Miami Law and Ecuadorian students from the business school Universidad San Francisco de Quito
As an increasing number of firms trade and invest abroad, attorneys and business owners alike must contend with international law and legal regimes governing everything from commercial contracts to disputes. That is what inspired Miami Law Lecturer in Law Paula Arias to create a unique international sales course, which prepares future lawyers to effectively represent clients in their dealings overseas.
An advocate of experiential learning, Arias recently teamed up with Professor James Keeble, who teaches international business transactions at the business school of Ecuador’s Universidad San Francisco de Quito, to put students directly in the role of legal and business professionals in an international transaction.
The immersive exercise concerned a sale of tuna fish from Ecuador to Italy, with students from both schools grouped into either the seller’s or buyer’s counsel. As in real life, the transaction was governed by the United Nations Convention on Contracts for the Sale of International Goods, one of the core multilateral treaties on international trade.
“The class was very practical, as we had several guest speakers and lawyers who shared with us their daily experiences with international sales,” said Miami Law international student Ibrahim Amir. “But the most interesting part of the class was the negotiation exercise where we were paired with students from Ecuador who are studying business. This exercise was a true reflection of the real world as it showed us how negotiations are conducted between the business and legal departments in international corporations. Overall, the class was one of the best experiences I had during my time at Miami Law.”
Across the two classes, students put their knowledge into practice as they negotiated the commercial and legal terms of the transaction based on instructions provided to each side. The exercise helped students sharpen their ability to negotiate and draft a contract, learn to collaborate with colleagues, and build confidence through practice.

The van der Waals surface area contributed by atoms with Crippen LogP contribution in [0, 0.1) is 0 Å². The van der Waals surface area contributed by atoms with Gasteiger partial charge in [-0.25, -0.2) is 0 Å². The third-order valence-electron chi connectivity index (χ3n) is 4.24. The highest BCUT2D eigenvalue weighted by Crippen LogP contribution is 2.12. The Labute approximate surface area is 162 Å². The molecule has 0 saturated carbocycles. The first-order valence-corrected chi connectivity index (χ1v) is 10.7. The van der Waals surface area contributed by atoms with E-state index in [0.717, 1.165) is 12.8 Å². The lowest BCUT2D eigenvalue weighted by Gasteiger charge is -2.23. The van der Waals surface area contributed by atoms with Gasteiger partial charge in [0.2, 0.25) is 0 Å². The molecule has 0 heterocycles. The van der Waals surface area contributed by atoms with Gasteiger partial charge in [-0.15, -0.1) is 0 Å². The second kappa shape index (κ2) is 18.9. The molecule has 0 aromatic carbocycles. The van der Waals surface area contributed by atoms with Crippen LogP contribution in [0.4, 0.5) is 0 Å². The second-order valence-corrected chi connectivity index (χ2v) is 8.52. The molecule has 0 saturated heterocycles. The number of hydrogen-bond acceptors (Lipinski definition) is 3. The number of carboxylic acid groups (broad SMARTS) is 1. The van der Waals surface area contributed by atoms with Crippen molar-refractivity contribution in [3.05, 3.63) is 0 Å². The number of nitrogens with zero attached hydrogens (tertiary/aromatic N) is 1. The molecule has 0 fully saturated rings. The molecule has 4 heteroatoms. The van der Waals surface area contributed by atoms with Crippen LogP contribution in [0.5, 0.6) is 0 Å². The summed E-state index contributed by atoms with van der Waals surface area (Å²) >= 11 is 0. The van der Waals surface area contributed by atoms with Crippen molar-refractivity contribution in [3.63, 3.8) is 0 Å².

“The exercise exceeded all expectation: the diversity of the participants, their jurisdictions, and professional backgrounds allowed it to come as close as possible to reality,” said Keeble. “The students were able to learn more about commercial and legal issues in other countries and establish friendships with their peers in Ecuador and Miami. Technology has allowed us to get closer and work in real-time: The University of Miami in the United States and Universidad San Francisco de Quito in Ecuador.”
Due to the pandemic, Miami Law, like most schools worldwide, was forced to move much of its coursework to a virtual format. Arias and Keebler were determined to make the most of the situation by using existing digital platforms to connect their students across continents. The exercise allowed participants to interact with peers from different professional and cultural backgrounds, as in actual international sales transaction.
“Thank you again for giving us this opportunity to improve our skills and getting to know a little piece of other cultures,” said USFQ student Priscila Jijón in a message to Arias. “It was a great pleasure for my team and me to work with you and your students. I am looking forward to seeing you again in another opportunity that life give us.”
Arias, who practices law both in her native Colombia and the United States, is also director of the International Moot Court Program, which also promotes cross-cultural understanding and exposure to different legal systems through competitions all over the world.